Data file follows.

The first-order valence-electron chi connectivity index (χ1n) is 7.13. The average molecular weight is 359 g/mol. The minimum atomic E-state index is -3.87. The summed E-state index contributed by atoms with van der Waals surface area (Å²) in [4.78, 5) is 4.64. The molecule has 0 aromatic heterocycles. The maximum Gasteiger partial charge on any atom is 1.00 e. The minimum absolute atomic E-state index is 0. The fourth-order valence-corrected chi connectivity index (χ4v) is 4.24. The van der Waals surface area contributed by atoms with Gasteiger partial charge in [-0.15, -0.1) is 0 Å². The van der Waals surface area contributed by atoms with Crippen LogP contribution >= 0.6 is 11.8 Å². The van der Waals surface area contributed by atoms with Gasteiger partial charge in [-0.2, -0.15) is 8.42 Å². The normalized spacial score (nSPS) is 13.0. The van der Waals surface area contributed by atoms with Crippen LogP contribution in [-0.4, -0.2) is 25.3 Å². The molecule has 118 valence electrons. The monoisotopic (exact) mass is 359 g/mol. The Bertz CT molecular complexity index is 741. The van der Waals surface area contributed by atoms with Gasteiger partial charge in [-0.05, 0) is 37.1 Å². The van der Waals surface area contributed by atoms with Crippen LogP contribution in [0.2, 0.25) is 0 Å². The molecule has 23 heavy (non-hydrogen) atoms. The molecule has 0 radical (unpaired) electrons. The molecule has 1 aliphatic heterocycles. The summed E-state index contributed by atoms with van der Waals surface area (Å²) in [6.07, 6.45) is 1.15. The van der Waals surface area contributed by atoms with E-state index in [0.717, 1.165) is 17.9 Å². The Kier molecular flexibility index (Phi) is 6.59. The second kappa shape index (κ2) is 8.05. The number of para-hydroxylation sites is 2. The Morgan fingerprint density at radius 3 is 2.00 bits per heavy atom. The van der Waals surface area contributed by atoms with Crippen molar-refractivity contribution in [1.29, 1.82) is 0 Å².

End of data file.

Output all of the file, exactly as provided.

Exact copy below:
The first-order valence-electron chi connectivity index (χ1n) is 7.13. The average molecular weight is 359 g/mol. The minimum atomic E-state index is -3.87. The summed E-state index contributed by atoms with van der Waals surface area (Å²) in [4.78, 5) is 4.64. The molecule has 0 aromatic heterocycles. The maximum Gasteiger partial charge on any atom is 1.00 e. The minimum absolute atomic E-state index is 0. The fourth-order valence-corrected chi connectivity index (χ4v) is 4.24. The van der Waals surface area contributed by atoms with Gasteiger partial charge in [-0.15, -0.1) is 0 Å². The van der Waals surface area contributed by atoms with Crippen LogP contribution >= 0.6 is 11.8 Å². The van der Waals surface area contributed by atoms with Gasteiger partial charge in [-0.2, -0.15) is 8.42 Å². The normalized spacial score (nSPS) is 13.0. The van der Waals surface area contributed by atoms with Crippen LogP contribution in [-0.4, -0.2) is 25.3 Å². The molecule has 118 valence electrons. The monoisotopic (exact) mass is 359 g/mol. The Bertz CT molecular complexity index is 741. The van der Waals surface area contributed by atoms with Gasteiger partial charge in [-0.05, 0) is 37.1 Å². The van der Waals surface area contributed by atoms with Crippen LogP contribution in [0.2, 0.25) is 0 Å². The molecule has 23 heavy (non-hydrogen) atoms. The molecule has 0 radical (unpaired) electrons. The molecule has 1 aliphatic heterocycles. The summed E-state index contributed by atoms with van der Waals surface area (Å²) in [6.07, 6.45) is 1.15. The van der Waals surface area contributed by atoms with E-state index in [0.717, 1.165) is 17.9 Å². The Kier molecular flexibility index (Phi) is 6.59. The second kappa shape index (κ2) is 8.05. The number of para-hydroxylation sites is 2. The Morgan fingerprint density at radius 3 is 2.00 bits per heavy atom. The van der Waals surface area contributed by atoms with Crippen molar-refractivity contribution in [1.29, 1.82) is 0 Å².